The test results from the do-it-yourself lead paint kit you sent oﬀ are back, and the news is not good—lead paint is present in your home. Removing lead paint is a big project, but taking these precautions during the renovation process will help protect your family’s health.
Ideally, your family should live somewhere else while the work is completed. Children and pregnant women are most at risk, so if you can’t relocate the whole family, this is the perfect opportunity for your kids to have a long visit with grandma.
The job requires protective clothing including goggles, gloves, and coveralls. The most important piece of equipment is a NIOSH-approved respirator to avoid inhaling fumes and lead-dust particles.
Before you begin, you’ll want to prepare your work area by making sure the dust and paint chips will be contained. Seal the area, close all heating vents, and cover the entrance with plastic sheeting. Remove all furnishings and window coverings. Heavy items that cannot be moved should be completely draped with thick plastic and tightly sealed with tape.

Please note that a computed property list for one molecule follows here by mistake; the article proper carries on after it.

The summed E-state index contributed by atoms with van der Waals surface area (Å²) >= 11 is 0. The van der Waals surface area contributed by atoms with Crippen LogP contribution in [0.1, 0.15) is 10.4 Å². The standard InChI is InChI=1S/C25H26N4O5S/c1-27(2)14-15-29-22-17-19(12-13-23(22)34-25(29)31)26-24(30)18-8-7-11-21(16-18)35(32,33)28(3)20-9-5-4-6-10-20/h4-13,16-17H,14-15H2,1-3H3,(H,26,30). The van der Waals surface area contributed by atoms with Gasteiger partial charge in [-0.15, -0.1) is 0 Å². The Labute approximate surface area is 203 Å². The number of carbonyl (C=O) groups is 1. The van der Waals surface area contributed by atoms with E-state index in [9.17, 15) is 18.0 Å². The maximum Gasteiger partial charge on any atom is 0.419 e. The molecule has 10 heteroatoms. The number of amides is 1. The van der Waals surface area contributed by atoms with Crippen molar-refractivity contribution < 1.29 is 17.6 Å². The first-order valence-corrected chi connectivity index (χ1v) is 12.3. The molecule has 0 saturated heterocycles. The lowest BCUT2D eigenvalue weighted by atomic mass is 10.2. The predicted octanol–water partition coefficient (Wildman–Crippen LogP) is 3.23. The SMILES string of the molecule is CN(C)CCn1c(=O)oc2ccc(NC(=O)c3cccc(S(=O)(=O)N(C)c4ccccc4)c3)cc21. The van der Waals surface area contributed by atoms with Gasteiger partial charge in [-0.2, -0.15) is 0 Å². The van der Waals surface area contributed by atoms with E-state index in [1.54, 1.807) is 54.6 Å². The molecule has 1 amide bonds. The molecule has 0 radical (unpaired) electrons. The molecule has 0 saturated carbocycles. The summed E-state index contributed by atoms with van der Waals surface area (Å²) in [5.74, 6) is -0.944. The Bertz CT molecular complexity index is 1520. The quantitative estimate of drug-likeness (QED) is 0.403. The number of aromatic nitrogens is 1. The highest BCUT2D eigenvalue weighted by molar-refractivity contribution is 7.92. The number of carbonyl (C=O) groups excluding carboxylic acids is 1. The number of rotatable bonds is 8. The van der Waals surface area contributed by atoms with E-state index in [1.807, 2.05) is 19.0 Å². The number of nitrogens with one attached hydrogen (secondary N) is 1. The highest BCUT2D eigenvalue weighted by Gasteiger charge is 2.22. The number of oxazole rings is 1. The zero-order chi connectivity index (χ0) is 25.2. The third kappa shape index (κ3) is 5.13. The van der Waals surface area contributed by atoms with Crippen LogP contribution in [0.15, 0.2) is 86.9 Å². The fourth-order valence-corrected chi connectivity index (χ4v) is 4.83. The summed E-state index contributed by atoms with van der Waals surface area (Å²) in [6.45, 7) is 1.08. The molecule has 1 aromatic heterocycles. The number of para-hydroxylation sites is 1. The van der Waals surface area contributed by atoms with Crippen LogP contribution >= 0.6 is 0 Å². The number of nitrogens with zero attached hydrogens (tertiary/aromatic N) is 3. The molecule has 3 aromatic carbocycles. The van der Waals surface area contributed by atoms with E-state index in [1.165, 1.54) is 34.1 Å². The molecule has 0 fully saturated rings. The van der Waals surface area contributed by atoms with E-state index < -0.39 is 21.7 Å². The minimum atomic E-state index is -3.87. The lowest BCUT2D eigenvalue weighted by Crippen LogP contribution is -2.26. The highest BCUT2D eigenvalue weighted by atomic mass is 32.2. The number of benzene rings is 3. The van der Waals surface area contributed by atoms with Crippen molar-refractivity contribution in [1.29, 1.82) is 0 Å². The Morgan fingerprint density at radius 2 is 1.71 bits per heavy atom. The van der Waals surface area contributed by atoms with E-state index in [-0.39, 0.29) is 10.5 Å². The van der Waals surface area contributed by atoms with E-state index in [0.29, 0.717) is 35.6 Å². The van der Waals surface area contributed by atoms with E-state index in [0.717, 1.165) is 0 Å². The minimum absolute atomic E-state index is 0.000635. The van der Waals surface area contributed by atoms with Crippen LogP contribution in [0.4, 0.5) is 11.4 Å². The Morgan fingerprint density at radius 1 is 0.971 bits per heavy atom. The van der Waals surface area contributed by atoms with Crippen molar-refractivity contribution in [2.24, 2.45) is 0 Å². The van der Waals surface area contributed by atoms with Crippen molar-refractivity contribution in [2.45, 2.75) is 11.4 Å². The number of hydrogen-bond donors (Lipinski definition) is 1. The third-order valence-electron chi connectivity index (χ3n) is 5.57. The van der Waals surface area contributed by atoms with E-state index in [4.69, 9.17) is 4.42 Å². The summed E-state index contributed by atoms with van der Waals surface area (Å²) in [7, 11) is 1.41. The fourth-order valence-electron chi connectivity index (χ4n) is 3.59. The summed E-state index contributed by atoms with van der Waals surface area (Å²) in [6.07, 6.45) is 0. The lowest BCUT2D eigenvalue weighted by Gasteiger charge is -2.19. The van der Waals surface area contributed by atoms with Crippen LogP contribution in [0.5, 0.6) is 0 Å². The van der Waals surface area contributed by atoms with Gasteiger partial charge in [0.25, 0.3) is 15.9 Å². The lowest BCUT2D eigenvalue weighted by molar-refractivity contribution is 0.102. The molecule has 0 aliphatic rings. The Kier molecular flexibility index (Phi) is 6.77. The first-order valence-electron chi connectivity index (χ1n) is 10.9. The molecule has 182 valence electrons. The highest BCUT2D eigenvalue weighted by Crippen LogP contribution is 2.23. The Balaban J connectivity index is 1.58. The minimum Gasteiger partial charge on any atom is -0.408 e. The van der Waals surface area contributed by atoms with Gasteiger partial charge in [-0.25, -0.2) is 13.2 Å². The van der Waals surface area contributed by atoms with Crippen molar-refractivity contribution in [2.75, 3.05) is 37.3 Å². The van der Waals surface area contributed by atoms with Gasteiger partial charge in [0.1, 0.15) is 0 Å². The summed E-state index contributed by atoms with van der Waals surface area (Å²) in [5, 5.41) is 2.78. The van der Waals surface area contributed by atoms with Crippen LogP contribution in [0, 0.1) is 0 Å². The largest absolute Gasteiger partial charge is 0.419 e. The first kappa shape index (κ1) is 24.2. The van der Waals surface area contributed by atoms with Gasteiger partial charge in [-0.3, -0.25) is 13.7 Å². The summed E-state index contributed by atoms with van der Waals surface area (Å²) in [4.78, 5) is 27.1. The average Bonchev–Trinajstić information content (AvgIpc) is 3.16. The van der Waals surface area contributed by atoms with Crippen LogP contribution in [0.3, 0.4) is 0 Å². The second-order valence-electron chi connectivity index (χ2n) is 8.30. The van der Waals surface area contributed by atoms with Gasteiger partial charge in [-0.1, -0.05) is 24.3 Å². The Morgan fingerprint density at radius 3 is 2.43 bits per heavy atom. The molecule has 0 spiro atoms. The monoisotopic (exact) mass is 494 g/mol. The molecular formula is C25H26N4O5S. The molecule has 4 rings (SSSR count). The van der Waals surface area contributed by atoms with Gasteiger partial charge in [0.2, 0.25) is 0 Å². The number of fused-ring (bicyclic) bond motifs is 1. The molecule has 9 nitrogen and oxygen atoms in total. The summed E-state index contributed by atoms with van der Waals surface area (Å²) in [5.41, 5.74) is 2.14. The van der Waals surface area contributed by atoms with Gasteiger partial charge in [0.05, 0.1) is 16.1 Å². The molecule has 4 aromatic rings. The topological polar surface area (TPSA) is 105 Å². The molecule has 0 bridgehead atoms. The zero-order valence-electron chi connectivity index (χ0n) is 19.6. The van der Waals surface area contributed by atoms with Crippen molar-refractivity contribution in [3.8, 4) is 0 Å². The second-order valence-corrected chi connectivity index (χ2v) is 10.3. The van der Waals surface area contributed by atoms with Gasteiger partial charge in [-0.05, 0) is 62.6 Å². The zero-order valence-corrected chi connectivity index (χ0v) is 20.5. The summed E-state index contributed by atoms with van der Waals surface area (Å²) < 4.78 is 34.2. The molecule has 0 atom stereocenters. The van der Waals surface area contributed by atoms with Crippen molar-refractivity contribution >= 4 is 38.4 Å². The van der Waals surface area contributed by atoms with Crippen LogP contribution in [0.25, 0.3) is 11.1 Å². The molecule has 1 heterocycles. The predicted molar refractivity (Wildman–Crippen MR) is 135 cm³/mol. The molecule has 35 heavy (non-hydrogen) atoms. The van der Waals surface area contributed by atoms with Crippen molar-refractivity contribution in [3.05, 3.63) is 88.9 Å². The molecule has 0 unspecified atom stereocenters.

Even if you are working outdoors, be sure to place drop cloths on the ground to avoid soil contamination. Don’t work on windy days, and seal doors and windows to stop paint dust from entering your home.
Using chemical stripping techniques instead of sanding is less likely to spread lead dust. Stripping agents are also potentially harmful, so they must be used with care.
When you are done for the day, remove protective clothing and footwear and wash separately from household laundry. Using a spray bottle ﬁlled with water and a drop of dishwashing liquid when wiping down surfaces will prevent dust from spreading. Be sure to vacuum the area and put all waste into a sealed bag or container before disposal.